An Affair of Honor

Scandalmonger

by William Safire
Simon and Schuster, 496 pp., $27.00

We hear a lot of laments about the ways that our present-day political leaders have gotten smaller in character, especially when compared to the larger-than-life founders of the country more than two centuries ago. One explanation for this shrinkage is that we today know too much about our leaders—their eating habits, their sex lives, even the cut of their underwear—and it is all the fault of too many ambitious and nosy journalists. According to some observers, bitter partisan politics and the excesses of the media over the past several decades have exposed a series of scandals and in the process have cut our leaders down to size and made them ordinary just like the rest of us. And the more ordinary they have become, the wider and more terrifying has become the gap that separates us from the so-called Founding Fathers of the late eighteenth century. We assume there were giants on the earth in those days.

Maybe, but those giants certainly had some of the same problems as our present-day Lilliputian leaders. The books under review focus on some of the principal figures of the early Republic—on their character, their partisanship, their scandals, and their clashes with zealous newspapermen. They may help us get a more accurate perspective on our own time. We may believe that we today have had our fill of political partisanship, media excesses, and sex-related scandals involving the highest officers of our government. But if we examine these books on the beginnings of our national history two hundred years ago, we find that partisanship, scandal-mongering, and scandals, including sex scandals, involving high government officials were even more prevalent then than now. Not only were there more scandals and more bitter partisan politics, but the press was far more abusive and scurrilous than it is today. And the consequences of getting mixed up in scandals andscandal-reporting were much more serious and deadly two hundred years ago than now. Political leaders were involved in numerous duels over what they said about one another, and newspapermen were prosecuted and imprisoned for what they wrote about government officials. In the last decade of the eighteenth century Americans were more fiercely divided than they would be until the time of the Civil War. Compared to the frenzied and divisive politics in the era of the Founding Fathers, our own turn-of-the-century political scene seems remarkably stable, staid, and respectable.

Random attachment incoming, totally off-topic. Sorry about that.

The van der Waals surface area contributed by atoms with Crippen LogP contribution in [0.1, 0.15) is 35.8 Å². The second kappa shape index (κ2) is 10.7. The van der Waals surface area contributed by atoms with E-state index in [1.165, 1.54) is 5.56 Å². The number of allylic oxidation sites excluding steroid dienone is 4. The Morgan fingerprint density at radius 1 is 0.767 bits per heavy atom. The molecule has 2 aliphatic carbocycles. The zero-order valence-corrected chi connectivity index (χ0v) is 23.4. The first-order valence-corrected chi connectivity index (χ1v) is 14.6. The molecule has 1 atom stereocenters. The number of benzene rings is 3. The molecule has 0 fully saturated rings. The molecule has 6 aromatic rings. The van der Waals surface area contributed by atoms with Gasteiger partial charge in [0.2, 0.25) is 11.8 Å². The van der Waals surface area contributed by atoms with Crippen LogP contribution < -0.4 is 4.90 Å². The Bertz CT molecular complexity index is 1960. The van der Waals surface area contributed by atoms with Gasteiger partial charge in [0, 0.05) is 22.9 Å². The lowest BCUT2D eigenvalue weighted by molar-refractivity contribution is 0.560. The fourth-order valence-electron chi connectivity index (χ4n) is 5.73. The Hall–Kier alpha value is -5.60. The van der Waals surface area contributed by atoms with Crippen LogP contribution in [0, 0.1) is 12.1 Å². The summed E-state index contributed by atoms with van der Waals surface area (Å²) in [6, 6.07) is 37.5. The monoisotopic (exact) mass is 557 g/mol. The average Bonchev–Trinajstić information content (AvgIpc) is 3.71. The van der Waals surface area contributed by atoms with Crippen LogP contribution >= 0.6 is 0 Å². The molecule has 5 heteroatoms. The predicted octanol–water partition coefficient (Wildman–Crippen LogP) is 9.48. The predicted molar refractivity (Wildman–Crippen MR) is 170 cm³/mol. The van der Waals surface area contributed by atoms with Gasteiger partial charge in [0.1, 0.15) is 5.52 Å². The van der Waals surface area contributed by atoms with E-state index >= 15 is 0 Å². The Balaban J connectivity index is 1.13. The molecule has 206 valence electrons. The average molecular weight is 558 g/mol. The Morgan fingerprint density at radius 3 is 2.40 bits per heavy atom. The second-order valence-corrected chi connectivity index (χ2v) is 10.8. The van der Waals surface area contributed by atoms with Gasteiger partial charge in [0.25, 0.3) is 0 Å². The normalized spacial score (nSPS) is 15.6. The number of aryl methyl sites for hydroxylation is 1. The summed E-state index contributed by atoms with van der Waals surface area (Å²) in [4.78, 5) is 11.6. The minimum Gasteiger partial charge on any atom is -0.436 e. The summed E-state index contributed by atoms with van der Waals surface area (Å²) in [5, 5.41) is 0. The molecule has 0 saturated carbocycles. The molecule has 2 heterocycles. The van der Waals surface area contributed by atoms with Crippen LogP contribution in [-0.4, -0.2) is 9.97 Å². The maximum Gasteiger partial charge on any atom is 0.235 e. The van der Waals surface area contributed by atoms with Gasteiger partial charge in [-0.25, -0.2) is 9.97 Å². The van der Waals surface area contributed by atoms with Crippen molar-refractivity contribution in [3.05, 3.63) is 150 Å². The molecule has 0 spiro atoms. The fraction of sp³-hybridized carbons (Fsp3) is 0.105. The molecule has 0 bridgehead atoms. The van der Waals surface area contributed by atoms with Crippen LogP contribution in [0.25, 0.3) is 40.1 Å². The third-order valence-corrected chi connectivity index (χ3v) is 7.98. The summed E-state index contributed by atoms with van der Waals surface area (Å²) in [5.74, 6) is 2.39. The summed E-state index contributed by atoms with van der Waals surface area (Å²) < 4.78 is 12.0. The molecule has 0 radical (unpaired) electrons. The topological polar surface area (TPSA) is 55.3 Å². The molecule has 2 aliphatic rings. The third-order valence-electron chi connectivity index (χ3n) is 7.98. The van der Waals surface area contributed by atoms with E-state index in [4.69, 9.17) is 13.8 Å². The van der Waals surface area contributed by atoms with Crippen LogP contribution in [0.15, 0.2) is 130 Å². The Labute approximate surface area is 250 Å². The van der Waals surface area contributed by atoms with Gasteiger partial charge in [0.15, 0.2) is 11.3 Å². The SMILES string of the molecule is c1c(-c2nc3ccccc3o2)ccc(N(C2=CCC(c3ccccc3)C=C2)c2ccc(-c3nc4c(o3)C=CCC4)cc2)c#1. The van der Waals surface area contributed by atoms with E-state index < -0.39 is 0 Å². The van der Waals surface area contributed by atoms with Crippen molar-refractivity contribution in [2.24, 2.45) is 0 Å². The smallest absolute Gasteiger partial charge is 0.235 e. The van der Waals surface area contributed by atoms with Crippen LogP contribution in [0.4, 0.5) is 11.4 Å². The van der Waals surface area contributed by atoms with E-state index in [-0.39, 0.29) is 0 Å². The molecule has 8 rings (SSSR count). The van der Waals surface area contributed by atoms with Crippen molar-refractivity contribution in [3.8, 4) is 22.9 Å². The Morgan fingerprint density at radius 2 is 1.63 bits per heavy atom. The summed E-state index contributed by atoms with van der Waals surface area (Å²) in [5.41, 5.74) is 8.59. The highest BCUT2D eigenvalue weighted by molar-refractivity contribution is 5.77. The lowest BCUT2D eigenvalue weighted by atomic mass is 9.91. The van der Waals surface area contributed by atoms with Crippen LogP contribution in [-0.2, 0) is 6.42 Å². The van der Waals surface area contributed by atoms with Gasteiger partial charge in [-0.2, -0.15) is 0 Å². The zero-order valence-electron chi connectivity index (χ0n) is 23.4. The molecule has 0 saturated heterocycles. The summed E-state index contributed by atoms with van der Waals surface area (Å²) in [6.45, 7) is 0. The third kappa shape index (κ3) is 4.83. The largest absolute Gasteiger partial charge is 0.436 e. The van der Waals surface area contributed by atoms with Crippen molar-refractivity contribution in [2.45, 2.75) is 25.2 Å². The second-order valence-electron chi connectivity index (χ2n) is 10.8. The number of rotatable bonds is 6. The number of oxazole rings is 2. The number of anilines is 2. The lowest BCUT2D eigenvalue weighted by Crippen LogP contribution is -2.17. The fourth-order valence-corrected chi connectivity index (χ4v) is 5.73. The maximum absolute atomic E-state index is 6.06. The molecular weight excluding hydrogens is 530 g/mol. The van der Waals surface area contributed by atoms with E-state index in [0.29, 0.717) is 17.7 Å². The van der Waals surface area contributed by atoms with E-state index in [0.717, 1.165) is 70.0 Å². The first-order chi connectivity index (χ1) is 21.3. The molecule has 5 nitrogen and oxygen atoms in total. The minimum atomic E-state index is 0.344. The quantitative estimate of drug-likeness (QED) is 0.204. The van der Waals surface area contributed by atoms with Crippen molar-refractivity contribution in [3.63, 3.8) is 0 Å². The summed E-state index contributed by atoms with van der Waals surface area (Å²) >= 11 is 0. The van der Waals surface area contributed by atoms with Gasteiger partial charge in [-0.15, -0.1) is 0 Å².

The first decade or so under the new American Constitution was not a time of ordinary politics; in fact, the entire period was wracked by a series of crises that threatened to destroy the national government that had been so recently and painstakingly created. The new expanded republic of the United States was an unprecedented political experiment, and everyone knew that. No similarnational republic in modern times had ever extended over such a large extent of territory. Since all theory and all history were against the success of this republican experiment, the political leaders worried about every unanticipated development …

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